Finally, Krauthammer draws solace from the Iraqi constitution’s pairing of the injunction against laws that violate Islam with restrictions that similarly forbid laws contradicting democratic principles and other “essential rights and freedoms.” According to Krauthammer, “This means that there are two gatekeepers for the passing of any law. Insofar as the constitution is adhered to … democratic rights are protected from the imposition of sharia.”
This is rose-tinted prognosticating if ever there was. In fact, there is nothing in the document to indicate that democracy has primacy over Islam as a “gatekeeper.” Thus, it could just as readily be said that sharia principles are protected from the imposition of democratic rights. And, indeed, as Eleana Gordon and the team of Nina Shea and Jack Cullinan have pointed out, the proposed constitution may well sow the seeds for exactly that outcome.
Of course, Krauthammer’s optimistic view could end up being right, despite the obstacles. But that we have to guess at all is worrisome. In our war against militant Islam, we are forever talking about the need to empower Muslim moderates. Obviously, authentic moderates would not demand the establishment of Islam as the state religion. They would be content with no official national religion as long as they were guaranteed the freedom to worship–and to be as culturally Islamic–as they chose.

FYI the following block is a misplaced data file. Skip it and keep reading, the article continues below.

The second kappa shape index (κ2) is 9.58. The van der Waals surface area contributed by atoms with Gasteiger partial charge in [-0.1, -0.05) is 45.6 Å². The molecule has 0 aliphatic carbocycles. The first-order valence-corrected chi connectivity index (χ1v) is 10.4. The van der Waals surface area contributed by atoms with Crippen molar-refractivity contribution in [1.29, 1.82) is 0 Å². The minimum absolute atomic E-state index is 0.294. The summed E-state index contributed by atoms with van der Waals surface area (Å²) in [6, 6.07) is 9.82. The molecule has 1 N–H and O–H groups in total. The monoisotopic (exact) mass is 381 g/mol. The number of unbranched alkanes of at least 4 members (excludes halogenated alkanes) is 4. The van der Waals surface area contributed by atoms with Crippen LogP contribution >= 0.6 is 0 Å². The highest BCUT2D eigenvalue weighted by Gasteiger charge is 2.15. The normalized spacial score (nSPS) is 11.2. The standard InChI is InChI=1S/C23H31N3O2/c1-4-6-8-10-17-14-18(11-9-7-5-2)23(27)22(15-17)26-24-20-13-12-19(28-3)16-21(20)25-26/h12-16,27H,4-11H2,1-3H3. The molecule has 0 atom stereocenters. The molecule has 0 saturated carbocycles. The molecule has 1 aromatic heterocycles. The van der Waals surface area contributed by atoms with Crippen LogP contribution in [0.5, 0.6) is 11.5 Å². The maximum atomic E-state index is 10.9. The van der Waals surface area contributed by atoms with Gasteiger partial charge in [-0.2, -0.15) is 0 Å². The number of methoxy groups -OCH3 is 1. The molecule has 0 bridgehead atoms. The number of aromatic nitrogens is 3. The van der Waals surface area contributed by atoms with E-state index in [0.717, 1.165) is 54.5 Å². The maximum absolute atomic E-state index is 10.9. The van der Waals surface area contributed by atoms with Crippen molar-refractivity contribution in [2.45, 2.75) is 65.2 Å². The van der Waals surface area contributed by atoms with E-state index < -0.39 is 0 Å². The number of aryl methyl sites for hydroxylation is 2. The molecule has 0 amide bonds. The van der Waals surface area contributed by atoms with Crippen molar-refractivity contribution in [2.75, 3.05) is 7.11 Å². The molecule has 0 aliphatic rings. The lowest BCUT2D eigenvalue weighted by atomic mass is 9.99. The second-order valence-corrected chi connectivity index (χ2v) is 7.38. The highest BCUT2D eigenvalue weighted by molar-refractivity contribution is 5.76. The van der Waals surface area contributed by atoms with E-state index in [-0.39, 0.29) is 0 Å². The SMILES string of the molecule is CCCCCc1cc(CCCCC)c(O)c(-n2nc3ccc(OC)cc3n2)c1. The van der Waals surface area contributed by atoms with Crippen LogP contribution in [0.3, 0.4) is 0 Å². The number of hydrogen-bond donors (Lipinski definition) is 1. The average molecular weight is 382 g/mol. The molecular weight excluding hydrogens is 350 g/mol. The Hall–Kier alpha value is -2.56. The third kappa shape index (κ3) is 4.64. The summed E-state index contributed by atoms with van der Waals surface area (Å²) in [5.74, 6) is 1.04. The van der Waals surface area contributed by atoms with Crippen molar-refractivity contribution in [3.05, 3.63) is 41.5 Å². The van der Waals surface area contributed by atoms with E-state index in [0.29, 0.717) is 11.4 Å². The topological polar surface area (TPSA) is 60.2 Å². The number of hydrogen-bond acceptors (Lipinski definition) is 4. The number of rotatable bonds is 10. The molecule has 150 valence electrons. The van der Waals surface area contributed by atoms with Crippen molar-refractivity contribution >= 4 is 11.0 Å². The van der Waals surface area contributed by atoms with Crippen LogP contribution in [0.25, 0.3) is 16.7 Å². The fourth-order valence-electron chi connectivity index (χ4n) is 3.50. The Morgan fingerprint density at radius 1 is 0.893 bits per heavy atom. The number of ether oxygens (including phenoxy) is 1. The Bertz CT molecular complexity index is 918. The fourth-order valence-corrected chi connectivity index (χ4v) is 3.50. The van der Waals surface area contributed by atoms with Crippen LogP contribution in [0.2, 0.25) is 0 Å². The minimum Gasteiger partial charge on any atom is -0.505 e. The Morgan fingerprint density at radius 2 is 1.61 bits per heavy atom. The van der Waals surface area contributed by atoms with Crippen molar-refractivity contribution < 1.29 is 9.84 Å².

An obsession that all people must submit to the authority of Islam is the beating heart of militancy. Concededly, the proposed constitution is not a militant document–there is much in it that would be anathema to jihadists. Still, the drive to impose Islam formally as the state religion, over the objections of a substantial minority of Iraqis, is hardly an augur of moderation.
Krauthammer’s reservations about the constitution project have been based on his keen insight that charting the role of Islam is “more appropriately the work of years as Iraqis learn accommodation and tolerance and the other habits of self-government.” Certainly he is right about that. I fear, however, that they have gotten off to a less auspicious start than he thinks.